The Hollywood actor Liam Neeson has sent a personal message to Stormont, appealing for urgent support for the Arts in Northern Ireland.
He wants ministers in the Executive to agree to spend a multi-million pound pot of money, which was released early in the summer, to help those in the industry.
A patron of the Lyric Theatre in Belfast, the star from Ballymena has written a direct message to the Northern Ireland Executive.
"As a proud Northern Irish man and patron of the Lyric Theatre, who came up through the ranks as it were of the arts scene in Northern Ireland during the 1970s, beginning in 1976 to be exact at the Lyric Theatre in Ridgeway Street in Belfast.
"I experienced first hand as many of you may have, the potential of physical danger as I practiced and learned my craft in that theatre, which by the way, never closed its doors once during the height of the Troubles. Now that says something about the character and stamina, not just of the Lyric Theatre, but of us as a people, all the people, Protestant and Catholic of the North."
Northern Ireland received £33 million in July as part of a wider UK package for the arts, theatre, music and museums, however Ministers have yet to decide how it is spent.
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He continued: "I have recently learned that £33 million has been earmarked for the arts in Northern Ireland, I cannot stress enough how essential that money is, every penny in securing the well-being of our artistic community and sustaining the lives of nearly 8000 people in every branch of the arts in Northern Ireland. It is vital, it's a lifeline. It is vital, it is vital for our economy, it is vital for our young people who are pursuing a career in our creative industries.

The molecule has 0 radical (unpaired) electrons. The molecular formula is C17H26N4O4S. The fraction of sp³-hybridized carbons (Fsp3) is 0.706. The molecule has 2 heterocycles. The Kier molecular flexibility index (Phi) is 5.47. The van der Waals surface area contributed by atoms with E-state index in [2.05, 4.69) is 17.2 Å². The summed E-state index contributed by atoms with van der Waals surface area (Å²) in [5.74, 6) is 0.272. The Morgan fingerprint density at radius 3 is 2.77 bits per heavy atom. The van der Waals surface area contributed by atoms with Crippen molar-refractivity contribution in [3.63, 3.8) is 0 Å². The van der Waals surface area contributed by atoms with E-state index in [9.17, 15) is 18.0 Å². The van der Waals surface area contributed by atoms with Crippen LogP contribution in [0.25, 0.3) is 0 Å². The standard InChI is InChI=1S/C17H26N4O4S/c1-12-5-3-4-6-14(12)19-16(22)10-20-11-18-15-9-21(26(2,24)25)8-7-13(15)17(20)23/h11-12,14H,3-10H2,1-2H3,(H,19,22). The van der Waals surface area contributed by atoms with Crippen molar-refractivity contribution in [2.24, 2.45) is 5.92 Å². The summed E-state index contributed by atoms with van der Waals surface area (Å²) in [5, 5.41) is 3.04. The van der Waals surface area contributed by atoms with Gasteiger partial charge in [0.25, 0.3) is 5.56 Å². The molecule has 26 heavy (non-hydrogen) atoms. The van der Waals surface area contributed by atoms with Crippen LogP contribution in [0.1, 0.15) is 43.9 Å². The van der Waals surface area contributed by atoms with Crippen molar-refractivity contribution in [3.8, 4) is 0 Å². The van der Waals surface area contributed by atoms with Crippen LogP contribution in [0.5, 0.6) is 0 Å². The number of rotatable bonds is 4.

"You know a true society cannot be whole or fundamentally exist without the arts and the people employed in the arts. Culture is our society's compass, our north star, if we lose our compass we all lose our way.
"My appeal to you today requires your urgent attention, a character of our very existence here in the province, is at stake. Thank you all."
Jimmy Fay, Executive Producer, Lyric Theatre Belfast says the famous actor sees the urgency of the situation: "We've waited a long time now, Christmas is coming and we don't know what is going to happen yet with any of this money and I think he sees the urgency, particularly for actors, particularly for freelancers, they are suffering at the moment, they are not being paid, there are no jobs for them."
Theatres in Northern Ireland have had to remain closed throughout the coronavirus pandemic, at an estimated loss of several million pounds.
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